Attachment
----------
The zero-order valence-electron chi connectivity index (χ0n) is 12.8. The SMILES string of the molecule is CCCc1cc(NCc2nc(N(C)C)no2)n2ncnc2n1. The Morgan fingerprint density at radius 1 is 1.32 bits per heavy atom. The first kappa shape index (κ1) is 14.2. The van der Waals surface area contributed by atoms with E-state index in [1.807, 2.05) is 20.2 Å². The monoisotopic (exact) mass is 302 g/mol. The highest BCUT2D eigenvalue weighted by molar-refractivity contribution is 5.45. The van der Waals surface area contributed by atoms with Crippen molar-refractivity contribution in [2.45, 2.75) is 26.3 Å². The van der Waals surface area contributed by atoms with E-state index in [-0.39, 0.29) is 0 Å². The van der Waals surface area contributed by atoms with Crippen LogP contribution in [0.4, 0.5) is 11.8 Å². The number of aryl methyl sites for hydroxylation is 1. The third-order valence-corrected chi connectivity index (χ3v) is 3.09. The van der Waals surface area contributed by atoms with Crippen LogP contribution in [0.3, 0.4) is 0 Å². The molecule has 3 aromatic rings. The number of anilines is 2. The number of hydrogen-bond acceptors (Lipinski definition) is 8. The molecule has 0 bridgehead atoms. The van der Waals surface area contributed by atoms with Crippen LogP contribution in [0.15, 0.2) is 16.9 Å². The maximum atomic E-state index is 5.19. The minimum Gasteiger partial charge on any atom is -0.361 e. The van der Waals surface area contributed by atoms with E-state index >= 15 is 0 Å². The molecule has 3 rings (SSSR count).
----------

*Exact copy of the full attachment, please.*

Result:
The zero-order valence-electron chi connectivity index (χ0n) is 12.8. The SMILES string of the molecule is CCCc1cc(NCc2nc(N(C)C)no2)n2ncnc2n1. The Morgan fingerprint density at radius 1 is 1.32 bits per heavy atom. The first kappa shape index (κ1) is 14.2. The van der Waals surface area contributed by atoms with E-state index in [1.807, 2.05) is 20.2 Å². The monoisotopic (exact) mass is 302 g/mol. The highest BCUT2D eigenvalue weighted by molar-refractivity contribution is 5.45. The van der Waals surface area contributed by atoms with Crippen molar-refractivity contribution in [2.45, 2.75) is 26.3 Å². The van der Waals surface area contributed by atoms with E-state index in [-0.39, 0.29) is 0 Å². The van der Waals surface area contributed by atoms with Crippen LogP contribution in [0.4, 0.5) is 11.8 Å². The number of aryl methyl sites for hydroxylation is 1. The third-order valence-corrected chi connectivity index (χ3v) is 3.09. The van der Waals surface area contributed by atoms with Crippen LogP contribution in [0.3, 0.4) is 0 Å². The molecule has 3 aromatic rings. The number of anilines is 2. The number of hydrogen-bond acceptors (Lipinski definition) is 8. The molecule has 0 bridgehead atoms. The van der Waals surface area contributed by atoms with Crippen LogP contribution in [0.15, 0.2) is 16.9 Å². The maximum atomic E-state index is 5.19. The minimum Gasteiger partial charge on any atom is -0.361 e. The van der Waals surface area contributed by atoms with E-state index >= 15 is 0 Å². The molecule has 3 rings (SSSR count).